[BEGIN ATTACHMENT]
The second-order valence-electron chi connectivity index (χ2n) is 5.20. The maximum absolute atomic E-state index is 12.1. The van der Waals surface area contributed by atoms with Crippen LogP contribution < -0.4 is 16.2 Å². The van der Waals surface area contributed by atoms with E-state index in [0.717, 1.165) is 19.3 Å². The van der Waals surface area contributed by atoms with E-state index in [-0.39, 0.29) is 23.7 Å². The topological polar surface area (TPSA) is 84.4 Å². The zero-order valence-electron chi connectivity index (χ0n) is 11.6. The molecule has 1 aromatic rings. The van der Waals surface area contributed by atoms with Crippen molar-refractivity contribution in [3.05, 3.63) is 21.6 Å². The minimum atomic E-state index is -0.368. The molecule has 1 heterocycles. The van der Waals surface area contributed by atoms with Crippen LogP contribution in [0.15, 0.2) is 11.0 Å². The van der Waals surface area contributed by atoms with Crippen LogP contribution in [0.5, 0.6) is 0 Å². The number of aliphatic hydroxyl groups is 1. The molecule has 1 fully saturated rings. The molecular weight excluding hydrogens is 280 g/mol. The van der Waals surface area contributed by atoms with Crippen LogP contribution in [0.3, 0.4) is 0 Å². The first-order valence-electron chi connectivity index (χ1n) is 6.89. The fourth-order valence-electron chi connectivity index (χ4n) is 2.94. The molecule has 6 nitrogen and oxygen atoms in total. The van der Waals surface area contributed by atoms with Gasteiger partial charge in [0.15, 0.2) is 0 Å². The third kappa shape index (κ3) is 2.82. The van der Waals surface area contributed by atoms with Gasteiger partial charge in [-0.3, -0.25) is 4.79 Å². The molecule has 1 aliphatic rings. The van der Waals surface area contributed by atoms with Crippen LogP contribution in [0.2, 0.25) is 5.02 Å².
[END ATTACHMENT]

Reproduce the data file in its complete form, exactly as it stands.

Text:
The second-order valence-electron chi connectivity index (χ2n) is 5.20. The maximum absolute atomic E-state index is 12.1. The van der Waals surface area contributed by atoms with Crippen LogP contribution < -0.4 is 16.2 Å². The van der Waals surface area contributed by atoms with E-state index in [0.717, 1.165) is 19.3 Å². The van der Waals surface area contributed by atoms with E-state index in [-0.39, 0.29) is 23.7 Å². The topological polar surface area (TPSA) is 84.4 Å². The zero-order valence-electron chi connectivity index (χ0n) is 11.6. The molecule has 1 aromatic rings. The van der Waals surface area contributed by atoms with Crippen molar-refractivity contribution in [3.05, 3.63) is 21.6 Å². The minimum atomic E-state index is -0.368. The molecule has 1 heterocycles. The van der Waals surface area contributed by atoms with Crippen LogP contribution in [0.15, 0.2) is 11.0 Å². The van der Waals surface area contributed by atoms with Crippen LogP contribution in [0.5, 0.6) is 0 Å². The number of aliphatic hydroxyl groups is 1. The molecule has 1 fully saturated rings. The molecular weight excluding hydrogens is 280 g/mol. The van der Waals surface area contributed by atoms with Crippen LogP contribution in [0.3, 0.4) is 0 Å². The first-order valence-electron chi connectivity index (χ1n) is 6.89. The fourth-order valence-electron chi connectivity index (χ4n) is 2.94. The molecule has 6 nitrogen and oxygen atoms in total. The van der Waals surface area contributed by atoms with Gasteiger partial charge in [0.15, 0.2) is 0 Å². The third kappa shape index (κ3) is 2.82. The van der Waals surface area contributed by atoms with Gasteiger partial charge in [-0.3, -0.25) is 4.79 Å². The molecule has 1 aliphatic rings. The van der Waals surface area contributed by atoms with Crippen LogP contribution in [0.2, 0.25) is 5.02 Å².